Have you ever noticed that people tend to blame software for project problems? Or worse, for people problems?
I’ve been thinking about this for a while, and decided to post after I read Robert Green’s Cadalyst series on the “tool worship trap“. These articles describe how easy it can be to get caught up in the promises of new software (and yes, I’ve been there!), and the reality checks you need to be sure your expectations don’t get out of hand.
But this attitude has a flip side: fear of new technology. Or if not fear exactly, a transference of existing issues onto new software. I’m mostly thinking about Revit today, but there will probably be more examples in a future post.
- “We’re over budget because we did this project in Revit.” (Are you sure it’s not because of all the client-driven changes?)
- “Revit should have notified us that the slab openings moved.” (Maybe. But how would we have handled this in AutoCAD?)
- “I thought coordination would be easier now.” (Well, it can be. But you still have to talk to each other.)
Basically, whenever I hear a complaint or an objection to a Revit-based process, I try to find out if it’s an issue now anyway, regardless of software, and whether it’s something that we could fix if we just talked to the person on the other end.
Revit’s not perfect. (Far from it…although it is getting better all the time.) But I don’t think it deserves all the blame it accumulates for problems that are either long-standing collaboration challenges — that could be just as true for two people working on a Word doc — or that can be traced to other project management issues.
Just some Friday musings…
Thanks for site, always happy to get other’s perspective on the s/w tools we use. *However*, can’t agree with your proposition that we ‘blame’ the s/w too much. I don’t use the shortcomings of s/w as an excuse for why we didn’t meet a deadline, etc; *BUT*, there ARE shortcomings of the s/w (speaking of Revit in particular) that cause ALL OF US to bang our heads against a wall trying to figure it out, or work around it.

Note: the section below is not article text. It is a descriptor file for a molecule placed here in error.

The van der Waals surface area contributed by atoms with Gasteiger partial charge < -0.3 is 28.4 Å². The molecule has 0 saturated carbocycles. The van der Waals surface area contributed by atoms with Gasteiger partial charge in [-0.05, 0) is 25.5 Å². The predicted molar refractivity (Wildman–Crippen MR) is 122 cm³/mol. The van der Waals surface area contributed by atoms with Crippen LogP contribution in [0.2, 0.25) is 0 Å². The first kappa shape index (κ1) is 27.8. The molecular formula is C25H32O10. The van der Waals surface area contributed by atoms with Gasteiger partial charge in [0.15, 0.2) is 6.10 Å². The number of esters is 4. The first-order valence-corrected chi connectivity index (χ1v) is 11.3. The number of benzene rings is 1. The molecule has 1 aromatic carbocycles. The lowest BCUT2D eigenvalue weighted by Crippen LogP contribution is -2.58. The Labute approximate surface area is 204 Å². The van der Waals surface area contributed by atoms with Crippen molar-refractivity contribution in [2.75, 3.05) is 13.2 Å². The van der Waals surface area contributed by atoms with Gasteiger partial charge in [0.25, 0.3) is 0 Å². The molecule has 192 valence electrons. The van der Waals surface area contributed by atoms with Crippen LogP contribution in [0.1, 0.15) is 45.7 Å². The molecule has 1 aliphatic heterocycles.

I *don’t* think that is mere carping for the sake of carping, but valid and necessary complaints about *expensive* s/w which is often failing at elementary tasks. (That Autodesk does NOT appear to respond to these valid complaints only makes it doubly maddening.)
For example, (as an aside, long time AutoCad user, Revit newbie) the plotting control in Revit -in a word- is woeful (I would choose stronger words, but trying to be nice). Really, when I ‘got it’ (that there wasn’t something I was missing or doing ‘wrong’, and that plotting control was abysmal), I was stunned that basic plotting functions which the junkiest piece of freeware has had ‘solved’ for a decade, are not available through one of the most expensive pieces of s/w you can get. Seriously, I can’t plot a window of a portion of a plan, detail, etc ? Seriously ? ? ?
90% of the time, I am *not* plotting sheets, or not even views, I am plotting a plan, or a portion thereof, or a detail, or a portion of a section, etc. Revit is a left-handed, red-headed stepchild when it comes to plotting. As far as I’m concerned, there is NO excuse for that regression in functionality. AND, that *does* have an effect on my productivity through NO fault of my own.
As I have done for decades, I will slog through the morass of inefficient s/w tools, and get the job done. That doesn’t mean I (we) don’t have valid complaints about *expensive* s/w which makes us all feel like beta testers all the time.
Just saying we don’t have to be polite, passive, and all-too-accepting of bad s/w behavior that we pay for in time, money, and -not inconsequentially- frustration.